Histological Evaluation

Histological evaluation is needed to confirm the diagnosis. An incisional biopsy is preferred, but a careful biopsy may be sufficient. Histological features are as previously described in histopathology.


Immunostaining with vimentin, alpha-smooth muscle actin, muscle actin, and desmin helps distinguish the tumors.

Next-Generation Sequencing

Most guidelines recommend the use of next-generation sequencing to identify druggable targets. 

Colonoscopy and Genetic Assessment

Desmoid tumor is more common in adolescents and young adults. Its association with FAP syndrome needs a thorough evaluation with colonoscopy and genetic assessment in patients who first present with desmoid tumors. 

Treatment / Management

There is no standard approach to managing desmoid tumor. Most experts recommend watchful observation in asymptomatic patients. In symptomatic patients, several treatment approaches have been proposed. Surgical resection has taken a backseat in the management of desmoid tumor due to high recurrence rates and morbid resections. Medical management has advanced significantly in the last 2 decades.[10] (B3)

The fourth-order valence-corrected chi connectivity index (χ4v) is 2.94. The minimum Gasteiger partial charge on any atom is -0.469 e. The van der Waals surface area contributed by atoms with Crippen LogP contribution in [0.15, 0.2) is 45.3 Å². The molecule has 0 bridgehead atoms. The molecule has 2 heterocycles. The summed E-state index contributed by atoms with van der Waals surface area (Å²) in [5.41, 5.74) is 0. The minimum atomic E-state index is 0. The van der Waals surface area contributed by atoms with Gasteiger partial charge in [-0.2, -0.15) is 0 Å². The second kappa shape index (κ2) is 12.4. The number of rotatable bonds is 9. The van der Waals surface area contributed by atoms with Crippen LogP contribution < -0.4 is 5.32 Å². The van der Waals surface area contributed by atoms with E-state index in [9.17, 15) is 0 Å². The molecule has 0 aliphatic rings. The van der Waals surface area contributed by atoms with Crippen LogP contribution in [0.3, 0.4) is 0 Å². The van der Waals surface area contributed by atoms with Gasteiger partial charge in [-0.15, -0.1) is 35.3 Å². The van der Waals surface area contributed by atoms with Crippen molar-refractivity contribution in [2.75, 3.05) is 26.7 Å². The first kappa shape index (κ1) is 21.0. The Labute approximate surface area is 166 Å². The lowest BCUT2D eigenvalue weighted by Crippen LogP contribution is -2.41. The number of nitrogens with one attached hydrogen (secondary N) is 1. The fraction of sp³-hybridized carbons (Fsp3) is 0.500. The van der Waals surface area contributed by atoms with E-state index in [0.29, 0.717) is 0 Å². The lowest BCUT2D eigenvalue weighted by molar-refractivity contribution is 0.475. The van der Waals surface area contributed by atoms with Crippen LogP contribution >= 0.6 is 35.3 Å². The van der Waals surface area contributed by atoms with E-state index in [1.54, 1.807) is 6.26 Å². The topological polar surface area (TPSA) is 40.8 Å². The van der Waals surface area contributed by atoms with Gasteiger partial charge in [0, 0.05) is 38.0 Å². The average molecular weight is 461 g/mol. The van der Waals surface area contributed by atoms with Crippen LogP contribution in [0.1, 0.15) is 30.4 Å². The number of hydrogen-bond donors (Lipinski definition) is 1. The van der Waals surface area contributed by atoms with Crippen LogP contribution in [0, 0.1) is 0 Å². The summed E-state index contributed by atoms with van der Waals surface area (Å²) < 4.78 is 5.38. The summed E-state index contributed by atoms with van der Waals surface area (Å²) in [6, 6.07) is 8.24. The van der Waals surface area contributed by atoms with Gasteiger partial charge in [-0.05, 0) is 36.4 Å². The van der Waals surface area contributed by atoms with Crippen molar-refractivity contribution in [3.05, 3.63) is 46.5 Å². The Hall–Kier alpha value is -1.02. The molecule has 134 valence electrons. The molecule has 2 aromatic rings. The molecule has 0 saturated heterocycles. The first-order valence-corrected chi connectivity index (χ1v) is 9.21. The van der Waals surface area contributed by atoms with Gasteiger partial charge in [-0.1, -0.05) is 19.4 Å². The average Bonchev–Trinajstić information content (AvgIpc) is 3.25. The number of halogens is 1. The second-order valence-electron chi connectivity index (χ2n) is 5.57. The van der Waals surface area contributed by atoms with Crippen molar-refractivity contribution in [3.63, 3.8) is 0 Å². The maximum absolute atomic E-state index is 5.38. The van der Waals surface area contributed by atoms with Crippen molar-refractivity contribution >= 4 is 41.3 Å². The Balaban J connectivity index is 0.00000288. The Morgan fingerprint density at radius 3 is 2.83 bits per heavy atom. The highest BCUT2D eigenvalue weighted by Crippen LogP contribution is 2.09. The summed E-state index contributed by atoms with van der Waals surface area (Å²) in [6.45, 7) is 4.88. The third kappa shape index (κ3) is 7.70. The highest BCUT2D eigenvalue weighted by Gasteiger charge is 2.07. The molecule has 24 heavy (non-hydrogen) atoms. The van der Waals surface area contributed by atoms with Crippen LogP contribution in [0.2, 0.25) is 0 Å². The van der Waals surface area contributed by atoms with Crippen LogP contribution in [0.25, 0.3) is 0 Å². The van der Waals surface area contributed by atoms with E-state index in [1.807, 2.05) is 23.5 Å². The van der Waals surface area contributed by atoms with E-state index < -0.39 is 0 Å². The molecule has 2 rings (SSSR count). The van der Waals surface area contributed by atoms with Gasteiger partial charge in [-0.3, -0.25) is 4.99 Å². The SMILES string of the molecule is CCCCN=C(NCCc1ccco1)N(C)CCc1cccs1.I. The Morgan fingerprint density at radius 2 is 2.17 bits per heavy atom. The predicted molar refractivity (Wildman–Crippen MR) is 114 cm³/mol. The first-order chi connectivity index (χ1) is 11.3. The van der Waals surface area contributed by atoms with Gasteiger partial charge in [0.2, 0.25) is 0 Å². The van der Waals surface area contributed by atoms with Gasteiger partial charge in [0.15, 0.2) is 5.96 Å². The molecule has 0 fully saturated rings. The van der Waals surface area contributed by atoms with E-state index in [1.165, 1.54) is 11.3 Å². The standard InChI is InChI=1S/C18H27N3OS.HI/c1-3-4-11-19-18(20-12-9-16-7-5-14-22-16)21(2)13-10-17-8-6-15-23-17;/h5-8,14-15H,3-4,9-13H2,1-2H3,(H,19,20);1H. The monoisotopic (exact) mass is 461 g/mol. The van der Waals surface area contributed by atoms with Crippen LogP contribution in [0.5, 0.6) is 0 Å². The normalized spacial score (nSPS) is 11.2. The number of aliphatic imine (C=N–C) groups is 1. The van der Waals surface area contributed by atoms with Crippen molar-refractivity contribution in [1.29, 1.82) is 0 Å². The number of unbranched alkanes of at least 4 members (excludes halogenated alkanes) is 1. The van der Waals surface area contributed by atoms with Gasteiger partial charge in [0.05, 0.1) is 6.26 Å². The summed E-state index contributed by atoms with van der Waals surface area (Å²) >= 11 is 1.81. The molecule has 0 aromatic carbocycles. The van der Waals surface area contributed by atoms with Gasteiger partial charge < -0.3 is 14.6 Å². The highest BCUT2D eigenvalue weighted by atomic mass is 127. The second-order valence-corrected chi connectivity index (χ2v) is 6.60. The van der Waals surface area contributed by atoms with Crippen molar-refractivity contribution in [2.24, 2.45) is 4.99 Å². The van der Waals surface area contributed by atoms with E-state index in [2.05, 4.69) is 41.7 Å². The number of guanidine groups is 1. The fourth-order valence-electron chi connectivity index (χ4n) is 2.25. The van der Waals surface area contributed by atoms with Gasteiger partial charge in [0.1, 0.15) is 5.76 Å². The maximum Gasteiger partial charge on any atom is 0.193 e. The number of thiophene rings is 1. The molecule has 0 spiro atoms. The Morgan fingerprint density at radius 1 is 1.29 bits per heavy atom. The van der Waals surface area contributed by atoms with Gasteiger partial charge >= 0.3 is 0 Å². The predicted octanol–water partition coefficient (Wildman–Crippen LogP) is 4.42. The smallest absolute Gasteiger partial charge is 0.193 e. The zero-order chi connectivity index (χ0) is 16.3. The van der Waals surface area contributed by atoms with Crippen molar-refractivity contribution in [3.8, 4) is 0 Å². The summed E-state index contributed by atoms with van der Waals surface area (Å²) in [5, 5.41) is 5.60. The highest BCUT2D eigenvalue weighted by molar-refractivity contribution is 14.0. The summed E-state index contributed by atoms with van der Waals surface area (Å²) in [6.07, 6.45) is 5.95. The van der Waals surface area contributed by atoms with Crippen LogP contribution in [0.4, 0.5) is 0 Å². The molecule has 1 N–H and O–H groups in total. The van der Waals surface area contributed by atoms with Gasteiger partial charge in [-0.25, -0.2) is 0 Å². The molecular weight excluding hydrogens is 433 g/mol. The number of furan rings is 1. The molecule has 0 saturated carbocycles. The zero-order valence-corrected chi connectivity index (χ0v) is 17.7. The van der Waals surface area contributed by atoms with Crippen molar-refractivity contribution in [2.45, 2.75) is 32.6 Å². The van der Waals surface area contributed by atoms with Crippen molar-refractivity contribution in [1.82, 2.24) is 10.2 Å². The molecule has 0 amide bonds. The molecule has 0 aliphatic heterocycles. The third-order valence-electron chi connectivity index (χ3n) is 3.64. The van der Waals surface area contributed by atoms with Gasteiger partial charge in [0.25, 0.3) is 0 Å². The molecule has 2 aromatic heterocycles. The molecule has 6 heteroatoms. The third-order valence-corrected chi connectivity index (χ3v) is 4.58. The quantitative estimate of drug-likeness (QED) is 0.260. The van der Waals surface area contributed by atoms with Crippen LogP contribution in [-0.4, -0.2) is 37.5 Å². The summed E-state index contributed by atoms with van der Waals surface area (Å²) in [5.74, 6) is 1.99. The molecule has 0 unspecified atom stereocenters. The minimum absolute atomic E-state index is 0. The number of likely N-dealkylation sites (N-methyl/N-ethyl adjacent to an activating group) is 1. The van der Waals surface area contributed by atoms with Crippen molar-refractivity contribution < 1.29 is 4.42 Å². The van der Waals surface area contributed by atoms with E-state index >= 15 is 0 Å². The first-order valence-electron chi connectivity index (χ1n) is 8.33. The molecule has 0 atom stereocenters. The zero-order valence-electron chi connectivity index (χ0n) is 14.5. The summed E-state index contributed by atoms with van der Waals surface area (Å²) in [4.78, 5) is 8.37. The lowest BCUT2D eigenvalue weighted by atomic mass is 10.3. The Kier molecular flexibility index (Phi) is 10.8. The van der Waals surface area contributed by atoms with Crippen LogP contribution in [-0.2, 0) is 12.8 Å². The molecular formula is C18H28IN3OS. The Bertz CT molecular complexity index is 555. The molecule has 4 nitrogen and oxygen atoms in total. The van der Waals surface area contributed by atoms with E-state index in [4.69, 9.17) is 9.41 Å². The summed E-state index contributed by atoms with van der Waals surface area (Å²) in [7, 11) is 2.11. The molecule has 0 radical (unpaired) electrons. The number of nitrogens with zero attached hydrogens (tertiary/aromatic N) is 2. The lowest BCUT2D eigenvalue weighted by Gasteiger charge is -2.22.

Surgical Treatment

Surgery aims to preserve the limb function and critical structures. Unlike other soft-tissue sarcomas, where surgical resection aims to achieve microscopic negative margins (R0 resection), an R0 resection is only deemed "desirable" but not a necessity in the surgery of a desmoid tumor. The significance of a positive margin (R1 or R2 resection) is highly debated. Positive margins after surgery have been reported as an independent prognostic factor in determining the risk of recurrence. However, a morbid surgery in an attempt to achieve an R0 resection is not indicated. In combination with radiation and medical therapies, the treatment of desmoid tumor has become more conservative.

Radiation Therapy

Radiation therapy is primarily used in the adjuvant setting when surgery leaves behind a positive margin, or surgical resection is impossible. A dose of more than 56 Gy is associated with many complications and hence avoided. Nonrandomized and retrospective data have shown a lower local recurrence rate with the addition of adjuvant RT in patients with a positive margin. The role of neoadjuvant radiation therapy has not been established and is currently not recommended.